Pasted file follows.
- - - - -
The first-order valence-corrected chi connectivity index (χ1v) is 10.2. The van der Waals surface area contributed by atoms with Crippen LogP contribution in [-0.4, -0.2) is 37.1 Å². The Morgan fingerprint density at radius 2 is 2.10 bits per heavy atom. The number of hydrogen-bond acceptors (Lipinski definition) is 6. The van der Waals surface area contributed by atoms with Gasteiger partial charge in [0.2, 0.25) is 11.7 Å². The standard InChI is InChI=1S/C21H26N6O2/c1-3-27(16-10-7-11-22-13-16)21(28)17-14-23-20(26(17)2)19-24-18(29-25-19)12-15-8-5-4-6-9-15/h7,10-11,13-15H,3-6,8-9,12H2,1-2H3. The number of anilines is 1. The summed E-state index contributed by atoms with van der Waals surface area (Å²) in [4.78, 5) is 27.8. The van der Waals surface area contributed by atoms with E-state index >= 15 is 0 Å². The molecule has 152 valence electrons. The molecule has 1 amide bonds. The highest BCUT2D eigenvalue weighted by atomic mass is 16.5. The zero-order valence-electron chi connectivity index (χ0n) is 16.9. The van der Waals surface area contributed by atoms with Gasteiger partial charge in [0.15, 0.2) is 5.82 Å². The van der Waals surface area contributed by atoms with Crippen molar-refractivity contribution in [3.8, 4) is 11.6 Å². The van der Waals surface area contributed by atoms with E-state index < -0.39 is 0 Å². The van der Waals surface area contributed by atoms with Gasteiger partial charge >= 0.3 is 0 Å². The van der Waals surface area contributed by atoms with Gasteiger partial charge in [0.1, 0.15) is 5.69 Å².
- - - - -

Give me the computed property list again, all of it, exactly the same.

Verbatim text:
The first-order valence-corrected chi connectivity index (χ1v) is 10.2. The van der Waals surface area contributed by atoms with Crippen LogP contribution in [-0.4, -0.2) is 37.1 Å². The Morgan fingerprint density at radius 2 is 2.10 bits per heavy atom. The number of hydrogen-bond acceptors (Lipinski definition) is 6. The van der Waals surface area contributed by atoms with Gasteiger partial charge in [0.2, 0.25) is 11.7 Å². The standard InChI is InChI=1S/C21H26N6O2/c1-3-27(16-10-7-11-22-13-16)21(28)17-14-23-20(26(17)2)19-24-18(29-25-19)12-15-8-5-4-6-9-15/h7,10-11,13-15H,3-6,8-9,12H2,1-2H3. The number of anilines is 1. The summed E-state index contributed by atoms with van der Waals surface area (Å²) in [4.78, 5) is 27.8. The van der Waals surface area contributed by atoms with E-state index >= 15 is 0 Å². The molecule has 152 valence electrons. The molecule has 1 amide bonds. The highest BCUT2D eigenvalue weighted by atomic mass is 16.5. The zero-order valence-electron chi connectivity index (χ0n) is 16.9. The van der Waals surface area contributed by atoms with Gasteiger partial charge in [0.15, 0.2) is 5.82 Å². The van der Waals surface area contributed by atoms with Crippen molar-refractivity contribution in [3.8, 4) is 11.6 Å². The van der Waals surface area contributed by atoms with E-state index < -0.39 is 0 Å². The van der Waals surface area contributed by atoms with Gasteiger partial charge >= 0.3 is 0 Å². The van der Waals surface area contributed by atoms with Gasteiger partial charge in [0.1, 0.15) is 5.69 Å².